The situation is further complicated with Kurdish forces, backed by U.S. air power, driving back ISIS from Sinjar mountain, placing a wedge between the United States and Baghdad.

As the New York Times reported on Friday, the Obama administration only intervened with airstrikes after the militants were threatening the Kurdish capital, Erbil, and waging atrocities against the Yazidi minority in Sinjar, near the boundaries of Iraqi Kurdistan. That fact was immediately seized on by Iraqi politicians, who accused the United States of being more concerned about protecting the Kurds than Iraq’s Arab majority.

Even if Kurdish forces are successful in driving ISIS from Iraqi territory, they will then draw the ire of Turkey, who are adamant against any Kurdish homeland on their border. Ankara has actively engaged Kurdish YPG militia, backed by its PYD political wing. Turkish Prime Minister Ahmet Davutoglu said, “We have said ‘PYD will not cross west of the Euphrates, we will hit them the moment they do’ and we have struck them twice.”

Military commanders have stated in the past that unless you have a ground force inside Syria you will not be able to defeat ISIS, and the president has stated he will not allow U.S. ground forces inside Syria.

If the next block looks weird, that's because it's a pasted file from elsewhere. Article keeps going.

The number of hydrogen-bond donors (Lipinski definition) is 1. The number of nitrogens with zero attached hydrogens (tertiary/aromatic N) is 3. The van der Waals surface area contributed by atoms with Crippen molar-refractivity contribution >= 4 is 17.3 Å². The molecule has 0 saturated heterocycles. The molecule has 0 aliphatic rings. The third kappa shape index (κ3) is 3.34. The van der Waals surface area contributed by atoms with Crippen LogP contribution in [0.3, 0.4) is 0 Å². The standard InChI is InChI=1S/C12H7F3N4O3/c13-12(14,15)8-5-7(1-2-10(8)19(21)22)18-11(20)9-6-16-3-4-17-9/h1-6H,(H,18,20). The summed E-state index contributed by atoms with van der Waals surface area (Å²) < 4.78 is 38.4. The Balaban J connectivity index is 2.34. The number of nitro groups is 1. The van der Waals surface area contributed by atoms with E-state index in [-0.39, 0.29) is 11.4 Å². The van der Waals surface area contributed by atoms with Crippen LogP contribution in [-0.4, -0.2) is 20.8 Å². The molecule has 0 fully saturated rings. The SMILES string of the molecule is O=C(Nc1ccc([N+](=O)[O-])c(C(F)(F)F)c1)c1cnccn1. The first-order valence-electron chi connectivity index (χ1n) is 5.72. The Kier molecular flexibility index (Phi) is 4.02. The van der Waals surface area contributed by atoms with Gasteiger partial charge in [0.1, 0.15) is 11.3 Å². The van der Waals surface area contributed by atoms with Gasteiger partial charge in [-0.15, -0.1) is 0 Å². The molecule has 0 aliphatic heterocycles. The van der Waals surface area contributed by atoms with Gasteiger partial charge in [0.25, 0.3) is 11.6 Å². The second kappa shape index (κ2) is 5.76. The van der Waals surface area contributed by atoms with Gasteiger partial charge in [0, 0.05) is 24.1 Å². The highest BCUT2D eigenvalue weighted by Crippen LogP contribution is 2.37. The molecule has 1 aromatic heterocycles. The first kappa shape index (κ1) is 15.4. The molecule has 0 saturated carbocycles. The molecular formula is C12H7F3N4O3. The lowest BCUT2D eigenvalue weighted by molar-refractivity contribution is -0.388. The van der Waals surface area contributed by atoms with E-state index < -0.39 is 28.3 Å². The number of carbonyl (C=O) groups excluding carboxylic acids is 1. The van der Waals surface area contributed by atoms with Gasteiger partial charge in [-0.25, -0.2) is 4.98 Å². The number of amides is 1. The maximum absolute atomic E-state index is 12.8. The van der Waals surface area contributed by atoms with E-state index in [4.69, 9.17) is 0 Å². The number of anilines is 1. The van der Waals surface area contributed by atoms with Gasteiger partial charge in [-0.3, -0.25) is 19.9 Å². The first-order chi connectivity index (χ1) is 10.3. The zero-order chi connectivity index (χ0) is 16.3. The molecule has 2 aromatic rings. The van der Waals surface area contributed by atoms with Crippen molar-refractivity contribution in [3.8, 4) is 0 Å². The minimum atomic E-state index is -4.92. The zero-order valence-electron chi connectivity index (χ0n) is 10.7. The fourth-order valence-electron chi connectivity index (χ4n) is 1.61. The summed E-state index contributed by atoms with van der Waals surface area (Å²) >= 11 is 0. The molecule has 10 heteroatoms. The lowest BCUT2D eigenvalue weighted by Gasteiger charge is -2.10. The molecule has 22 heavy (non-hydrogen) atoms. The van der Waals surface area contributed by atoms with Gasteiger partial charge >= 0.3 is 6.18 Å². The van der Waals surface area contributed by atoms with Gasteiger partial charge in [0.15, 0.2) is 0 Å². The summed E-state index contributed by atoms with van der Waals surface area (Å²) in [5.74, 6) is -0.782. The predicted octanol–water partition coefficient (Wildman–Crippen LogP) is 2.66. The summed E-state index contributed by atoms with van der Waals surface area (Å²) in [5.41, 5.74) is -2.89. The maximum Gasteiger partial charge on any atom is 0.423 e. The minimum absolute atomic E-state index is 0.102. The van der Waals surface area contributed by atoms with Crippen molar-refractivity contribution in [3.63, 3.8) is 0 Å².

The other area complicating matters is Russian military operations inside Syria, as they are more focused on keeping Assad in power then defeating ISIS.

With the attack on Paris, the president now has to face two very distinct possibilities, the first being the status of Syria refugees flooding into Europe, who have the potential to be ISIS sympathizers. One of the Paris terrorist had a Syrian passport in his possession when he was killed.

Current policy has President Obama ordering the U.S. to accept up to 10,000 Syrian refugees with some already arriving in the U.S., Deputy National Security Adviser Ben Rhodes stated that “we’re still planning to take in Syrian refugees,” Rhodes responded, adding, “We have very robust vetting procedures for those refugees.”

“It involves our intelligence community, our national counter-terrorism center, extensive interviews, vetting them against all information,” he said, “and what we need to be able to do frankly is sort out that foreign fighter flow — those who have gone into Syria and come out and want to launch attacks or those who have connections with ISIL in Syria.”

Rhodes never explains how this is to be accomplished, with most intelligence experts stating this is an impossible task!

The final challenge, and one that will upend the president’s ISIS strategy, what if French President Francois Hollande, who has stated this is an “act of war,” institutes article five of the NATO Charter?

Article five of the NATO Charter states, “that an armed attack against one shall be considered an attack against them all,” referring to member countries.

How will the president respond?

President Obama needs to understand the terror threat; otherwise he will be shaped by events to the detriment of the United States.